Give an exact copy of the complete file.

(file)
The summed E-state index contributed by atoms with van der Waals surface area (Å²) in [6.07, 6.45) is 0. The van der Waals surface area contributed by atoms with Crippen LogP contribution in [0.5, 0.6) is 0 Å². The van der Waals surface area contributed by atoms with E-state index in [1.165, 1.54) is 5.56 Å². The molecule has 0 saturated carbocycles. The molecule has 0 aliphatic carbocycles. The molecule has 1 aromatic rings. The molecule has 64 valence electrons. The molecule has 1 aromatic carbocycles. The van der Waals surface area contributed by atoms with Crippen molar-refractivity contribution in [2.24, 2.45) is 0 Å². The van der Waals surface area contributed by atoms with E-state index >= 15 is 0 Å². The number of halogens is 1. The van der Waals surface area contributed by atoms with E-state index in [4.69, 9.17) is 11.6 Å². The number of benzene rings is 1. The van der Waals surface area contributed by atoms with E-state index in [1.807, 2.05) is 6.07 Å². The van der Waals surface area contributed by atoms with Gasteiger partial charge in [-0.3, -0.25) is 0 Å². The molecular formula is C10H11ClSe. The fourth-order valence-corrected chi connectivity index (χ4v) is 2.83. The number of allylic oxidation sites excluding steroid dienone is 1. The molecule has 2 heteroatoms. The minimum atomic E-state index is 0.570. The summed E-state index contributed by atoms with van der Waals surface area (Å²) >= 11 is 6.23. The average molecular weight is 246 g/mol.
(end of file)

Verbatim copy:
The summed E-state index contributed by atoms with van der Waals surface area (Å²) in [6.07, 6.45) is 0. The van der Waals surface area contributed by atoms with Crippen LogP contribution in [0.5, 0.6) is 0 Å². The van der Waals surface area contributed by atoms with E-state index in [1.165, 1.54) is 5.56 Å². The molecule has 0 saturated carbocycles. The molecule has 0 aliphatic carbocycles. The molecule has 1 aromatic rings. The molecule has 64 valence electrons. The molecule has 1 aromatic carbocycles. The van der Waals surface area contributed by atoms with Crippen molar-refractivity contribution in [2.24, 2.45) is 0 Å². The van der Waals surface area contributed by atoms with E-state index >= 15 is 0 Å². The number of halogens is 1. The van der Waals surface area contributed by atoms with E-state index in [4.69, 9.17) is 11.6 Å². The number of benzene rings is 1. The van der Waals surface area contributed by atoms with E-state index in [1.807, 2.05) is 6.07 Å². The van der Waals surface area contributed by atoms with Gasteiger partial charge in [-0.3, -0.25) is 0 Å². The molecular formula is C10H11ClSe. The fourth-order valence-corrected chi connectivity index (χ4v) is 2.83. The number of allylic oxidation sites excluding steroid dienone is 1. The molecule has 2 heteroatoms. The minimum atomic E-state index is 0.570. The summed E-state index contributed by atoms with van der Waals surface area (Å²) >= 11 is 6.23. The average molecular weight is 246 g/mol.